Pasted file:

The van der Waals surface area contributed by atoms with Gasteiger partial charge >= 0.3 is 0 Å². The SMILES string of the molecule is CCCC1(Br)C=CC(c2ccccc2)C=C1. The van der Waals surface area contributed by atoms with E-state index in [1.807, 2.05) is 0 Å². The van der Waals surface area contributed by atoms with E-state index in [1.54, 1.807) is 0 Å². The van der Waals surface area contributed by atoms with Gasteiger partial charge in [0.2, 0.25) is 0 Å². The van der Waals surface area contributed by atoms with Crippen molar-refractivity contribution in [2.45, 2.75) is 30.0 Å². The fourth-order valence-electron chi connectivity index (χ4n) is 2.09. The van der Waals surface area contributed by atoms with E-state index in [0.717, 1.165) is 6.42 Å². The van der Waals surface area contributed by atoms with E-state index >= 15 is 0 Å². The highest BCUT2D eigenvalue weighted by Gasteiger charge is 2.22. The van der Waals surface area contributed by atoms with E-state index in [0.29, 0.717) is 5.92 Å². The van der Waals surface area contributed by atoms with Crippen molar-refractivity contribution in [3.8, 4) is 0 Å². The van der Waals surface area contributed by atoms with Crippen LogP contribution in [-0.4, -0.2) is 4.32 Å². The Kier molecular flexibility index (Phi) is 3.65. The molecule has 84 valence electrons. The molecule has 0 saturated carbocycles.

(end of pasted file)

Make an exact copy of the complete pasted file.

The van der Waals surface area contributed by atoms with Gasteiger partial charge >= 0.3 is 0 Å². The SMILES string of the molecule is CCCC1(Br)C=CC(c2ccccc2)C=C1. The van der Waals surface area contributed by atoms with E-state index in [1.807, 2.05) is 0 Å². The van der Waals surface area contributed by atoms with E-state index in [1.54, 1.807) is 0 Å². The van der Waals surface area contributed by atoms with Gasteiger partial charge in [0.2, 0.25) is 0 Å². The van der Waals surface area contributed by atoms with Crippen molar-refractivity contribution in [2.45, 2.75) is 30.0 Å². The fourth-order valence-electron chi connectivity index (χ4n) is 2.09. The van der Waals surface area contributed by atoms with E-state index in [0.717, 1.165) is 6.42 Å². The van der Waals surface area contributed by atoms with E-state index >= 15 is 0 Å². The highest BCUT2D eigenvalue weighted by Gasteiger charge is 2.22. The van der Waals surface area contributed by atoms with E-state index in [0.29, 0.717) is 5.92 Å². The van der Waals surface area contributed by atoms with Crippen molar-refractivity contribution in [3.8, 4) is 0 Å². The van der Waals surface area contributed by atoms with Crippen LogP contribution in [-0.4, -0.2) is 4.32 Å². The Kier molecular flexibility index (Phi) is 3.65. The molecule has 84 valence electrons. The molecule has 0 saturated carbocycles.